It is one of the best stories in rock history. An aspiring vocal group called the Five Satins makes a deal with a member of St. Bernadette's Church in East Haven, Conn., to use the church's basement for a recording session. With only a primitive tape recorder and sparse instrumental backing, the group records "In the Still of the Night," a song written by the group's lead singer, Fred Parris, while on guard duty in the Army. The church member gets to play the sax solo.

Released on Ember Records in 1956, "In the Still of the Night" would make it to No. 24 on the charts, a success, but hardly a blockbuster. There was something about the song, though. Perhaps it was Parris' deadpan lead or that hypnotically chanted backup of "Sho-do-sho-be-do," but the record wouldn't die. It hit the charts again in 1960 and then again in 1961, finally becoming one of the most requested oldies of all time and selling an estimated 10 million copies.

What seems special about the song -- now rereleased as part of Solid Smoke's "You Found the Vocal Group Sound" series -- is the way it holds the feeling of a musical era. In fact, Solid Smoke's first three albums of doo-wop classics capture what is irretrievable from that era -- the romantic innocence and frivolous good humor -- better than the music of Elvis, Chuck Berry or Little Richard, artists whose flamboyance and sexuality still echo loudly in contemporary music.

The beautifully packaged "Greatest Hits of the Era -- Part I" (Solid Smoke 8031) is as good an introduction as can be found to the humor, grace and charm of the vocal group style. The chilling precision and restraint of the Harptones' 1953 version of "Life Is but a Dream" are still heavily indebted to the refined, adult sound of earlier vocal groups like the Orioles and Ravens. By 1961, we have the Edsels aiming strictly for the teen-agers with an irresistible slice of doo-wop absurdism called "Rama Lama Ding Dong."

The 14 hits of "Part I" offer plenty of rumbling bass voices, high-flying tenors and needlepoint falsettos. There are some fast-moving rockers like the Dell-Vikings' "Come Go With Me" and the Silhouettes' comic "Get a Job." Most of all, though, there is romance set to the sound of human voices baying, pleading and cajoling in rapturous consort. Not surprisingly, that night of nights gets apotheosized a few times, in the Dells' "Oh What a Night," the Danleers' "One Summer Night," the Capris' "There's a Moon Out Tonight" and the Mellow-Kings' "Tonite, Tonite."

It is "Greatest Hits of the Era -- Part II" (Solid Smoke 8032) that contains "In the Still of the Night." This collection also presents two songs, the Turbans' swaying "When You Dance" and the El Dorado's kinetic "At My Front Door," that crossed over from the black R&B charts to the then-white pop charts in 1955, thus helping to pave the way for the rock 'n' roll revolution.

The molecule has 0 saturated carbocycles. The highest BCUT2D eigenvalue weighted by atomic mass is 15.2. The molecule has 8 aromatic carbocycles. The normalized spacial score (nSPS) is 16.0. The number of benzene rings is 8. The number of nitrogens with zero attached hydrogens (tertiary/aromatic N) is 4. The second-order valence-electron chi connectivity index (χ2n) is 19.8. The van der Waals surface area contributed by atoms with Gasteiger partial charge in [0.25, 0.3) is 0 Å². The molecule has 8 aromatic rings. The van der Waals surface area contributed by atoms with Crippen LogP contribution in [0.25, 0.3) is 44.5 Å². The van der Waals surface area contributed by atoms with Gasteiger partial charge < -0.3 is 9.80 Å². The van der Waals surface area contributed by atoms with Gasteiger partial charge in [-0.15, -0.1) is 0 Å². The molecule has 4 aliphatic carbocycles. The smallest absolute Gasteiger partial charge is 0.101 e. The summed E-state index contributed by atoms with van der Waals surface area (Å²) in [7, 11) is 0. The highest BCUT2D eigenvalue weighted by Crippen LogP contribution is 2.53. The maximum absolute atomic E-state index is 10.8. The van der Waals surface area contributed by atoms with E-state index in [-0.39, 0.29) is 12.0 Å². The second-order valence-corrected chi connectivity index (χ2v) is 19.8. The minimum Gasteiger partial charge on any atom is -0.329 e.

"Part II" also has some of the finest lead voices to grace the era of vocal groups. The serene cool of Pookey Hudson's tremulous tenor is captured in the gorgeous Spaniels ballad "Goodnight, Sweetheart, Goodnight." Jerry Butler's rich baritone swells with near sacred intensity in the Impressions' unforgettable "For Your Precious Love." For sheer melodrama, however, it's hard to top Eugene Pitt leading the Jive Five through the autobiographical heartbreak of "My True Story."

One of the real classics on "Part II" is Maurice Williams in the Zodiacs' "Stay," a song that continues to offer a powerful invitation to all amateur falsettos. Although the Four Seasons also had a big hit with the song in 1964, and Jackson Browne in 1978, the Seasons' version is already forgotten and Browne's soon will be. If the Zodiacs' record achieves timelessness, it remains a shame that the vocal groups and their singers did not prove half as long lasting as their music. Of all the artists on these collections, only Dion, who moved from doo-wop to teen idol to folkie, managed any long-term success.

The third collection, "Best of Los Angeles' Donna and Del-Fi Labels" (Solid Smoke 8033) is the first in a planned series of Solid Smoke reissues devoted to regional doo-wop labels and scenes. Although the Del-Fi label was best known for Ritchie Valens, Johnny Crawford and various surf groups, it issued some fine vocal group records in the early '60s, when the music was making its last stand on the pop charts. The label's biggest success was Little Caesar and the Romans' "Those Oldies but Goodies." The surprise here is five dolorous cuts by the Gallahads, each infused with the haunting melancholy of the romantic loser.